The New Brazen Careerist Launches Today

Young entrepreneurship blogging networks are an interesting concept to me.  Over the past several years of blogging I’ve developed a lot of great relationships with other young, passionate business owners.  When I sit back and think about it, I’ve met the majority of them through one of the blogging networks I’ve participated in, primarily either the (now semi-defunct) Mind Petals, or the Brazen Careerist.  They syndicate my posts and pass me new readers,  I provide them with relevant content, and they give me new exposure to young professionals I’ve never met.

I’ve met several of these people in person and each meetup has been better than I could have imagined.  It’s so hard to find young people with true passion for entrepreneurship, that when you come across one, you feed off each other in an incredible way.  I will always be grateful to Dave from Mind Petals and the Ryan’s from Brazen for enabling these relationships.  They are truly priceless.

However, from what I’ve seen, these networks seem to have a really really hard time making money.  Aside from there not being an obvious revenue model, you have this really interesting dichotomy that you have to deal with:  for success you need these young entrepreneurs doing amazing things and interacting with your community, but for the entrepreneur to actually do something amazing they likely don’t have the time to be an active member in your community.  Unless the network is helping the entrepreneur directly with sales, there are probably more useful immediate relationships that the young business owner can be developing to ensure their business doesn’t flop (and if the YE is using the network for selling their product/services, you probably don’t want them there).

It’s hard enough to make a living running your own business.  Blogging is nice because you can set the rules – what you want to cover, how you want to cover it, and how frequently you want to post.  Throw in the obligatory Web 2.0 social networks that everyone is on – LinkedIn, Facebook, Twitter, etc – and these young entrepreneurs that you’re trying to build a business around just don’t have the time to do all of the things that you want them to do.  No matter how cool the site, no matter how slick the features, there are just so many hours in the day.  And personally, after a long hard day, a lot of times I just want to do something that isn’t work related.  These sites definitely are facing an uphill battle.

Don’t get me wrong – I’m rooting for them to succeed, but I just don’t think I can give a lot of my time to help them do so.  I fear that other participants are in the same boat.

With all of this said, I’m interested to see how well the new and improved Brazen Careerist is received.  I was given access to the new site to test for a week prior to today’s launch.  The complete overhaul is aimed to become a “living resume” for each of it’s members, a showcase for their blog posts, comments, and interactions within the site, in addition to posting their actual resume.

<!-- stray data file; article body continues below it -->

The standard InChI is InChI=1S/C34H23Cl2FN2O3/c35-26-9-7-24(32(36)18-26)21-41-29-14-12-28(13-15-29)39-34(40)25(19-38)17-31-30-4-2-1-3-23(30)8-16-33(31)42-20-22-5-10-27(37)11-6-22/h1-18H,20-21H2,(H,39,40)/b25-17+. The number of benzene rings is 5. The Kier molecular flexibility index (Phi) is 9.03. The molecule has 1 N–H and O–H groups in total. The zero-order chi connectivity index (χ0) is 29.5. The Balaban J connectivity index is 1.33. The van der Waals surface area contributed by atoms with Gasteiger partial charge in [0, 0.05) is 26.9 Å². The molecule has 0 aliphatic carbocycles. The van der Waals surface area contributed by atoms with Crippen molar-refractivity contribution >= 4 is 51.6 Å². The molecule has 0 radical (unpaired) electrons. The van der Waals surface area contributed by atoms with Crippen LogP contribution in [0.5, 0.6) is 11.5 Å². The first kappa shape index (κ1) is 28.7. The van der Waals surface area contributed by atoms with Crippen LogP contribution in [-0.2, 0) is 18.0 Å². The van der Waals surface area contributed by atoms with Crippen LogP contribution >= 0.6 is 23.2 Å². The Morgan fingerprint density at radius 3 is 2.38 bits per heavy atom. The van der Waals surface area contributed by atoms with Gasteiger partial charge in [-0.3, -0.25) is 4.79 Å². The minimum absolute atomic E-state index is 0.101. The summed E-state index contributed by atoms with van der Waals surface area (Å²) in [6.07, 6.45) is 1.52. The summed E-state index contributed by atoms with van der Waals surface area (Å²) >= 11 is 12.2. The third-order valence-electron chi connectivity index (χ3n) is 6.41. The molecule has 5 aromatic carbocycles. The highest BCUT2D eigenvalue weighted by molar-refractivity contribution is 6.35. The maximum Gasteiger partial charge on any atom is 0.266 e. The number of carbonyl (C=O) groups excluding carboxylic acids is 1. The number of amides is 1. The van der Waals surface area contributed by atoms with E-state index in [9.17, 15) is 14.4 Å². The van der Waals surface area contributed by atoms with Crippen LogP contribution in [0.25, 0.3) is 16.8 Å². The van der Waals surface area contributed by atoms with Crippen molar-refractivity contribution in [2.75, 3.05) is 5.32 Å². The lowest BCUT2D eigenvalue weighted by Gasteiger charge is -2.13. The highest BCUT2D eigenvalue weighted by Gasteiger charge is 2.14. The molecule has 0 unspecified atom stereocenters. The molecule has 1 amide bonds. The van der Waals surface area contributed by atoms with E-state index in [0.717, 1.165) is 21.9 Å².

The biggest change is their new Fan Feed.  When you log in, you’re presented with a Facebook-like feed page instead of the old home page:

New Brazen Careerist - Adam McFarland

Otherwise, for the most part, the site feels like and operates like an improved version of the existing BC.  The old “featured posts” that were on the home page are now on the sidebar.

I definitely like the move.  It’s an improved product.  I hope that Brazen Careerist finds a way to thrive – not only by connecting YEs and helping young professionals develop their careers, but also by finding the right mix of sponsors/advertisers/premium offerings to flourish financially.  If anyone can do it, they can.

3 comments on The New Brazen Careerist Launches Today

  1. Oke says:

    I don’t see much of a business model with Brazen Careerist.

    There is a large community at BC, but it is missing something. I don’t know what it is missing, but what I see is a place where people promote there own agenda (my point of being there in the first place), and not so much to feel that they are making a difference in other’s lives.

    The new layout looks too much like facebook and if their main goal is to be the Corporate America version of facebook, than say and do so.

    My question to you Adam, do you use the other features on the website? Do you think other people will?

    • Adam McFarland says:

      I agree with everything you’re saying Oke. I like Ryan & Ryan so I want them to succeed, but it does look a lot like Facebook and – to answer your question – I do not use the site very much. If someone comments on one of my posts I reply. If someone sends me a PM or adds me a friend, I log on. Then again, that’s sort of how I act on Facebook so maybe I’m not the target market. Like I kind of mentioned in the post, the really hard part is convincing young professionals that this is worth their time more than attending grad school or starting their own venture in their local community (both better ways to meet and build relationships in my opinion). Now if it’s attempting to be an alternative to Facebook or LinkedIn it might work. However, it doesn’t appear to cater to recruiters as well as LinkedIn so personally I’d probably go that route if we were hiring.

      • Adam McFarland says:

        PS – they did a really really good job hyping it though. Gotta give them credit for their PR. I saw articles yesterday on a lot of blogs I read, including Lifehacker, Techcrunch, and RWW. That’s no easy task.

Leave a Reply

Your email address will not be published. Required fields are marked *

Commenting Rules

I'm honored that you found this post interesting enough to leave a comment. Before posting, I have a few ground rules:

  • Please keep your comments as relevant to the post as possible.
  • No personal attacks or any other nastiness.
  • Your first comment is subject to my approval.

Thanks!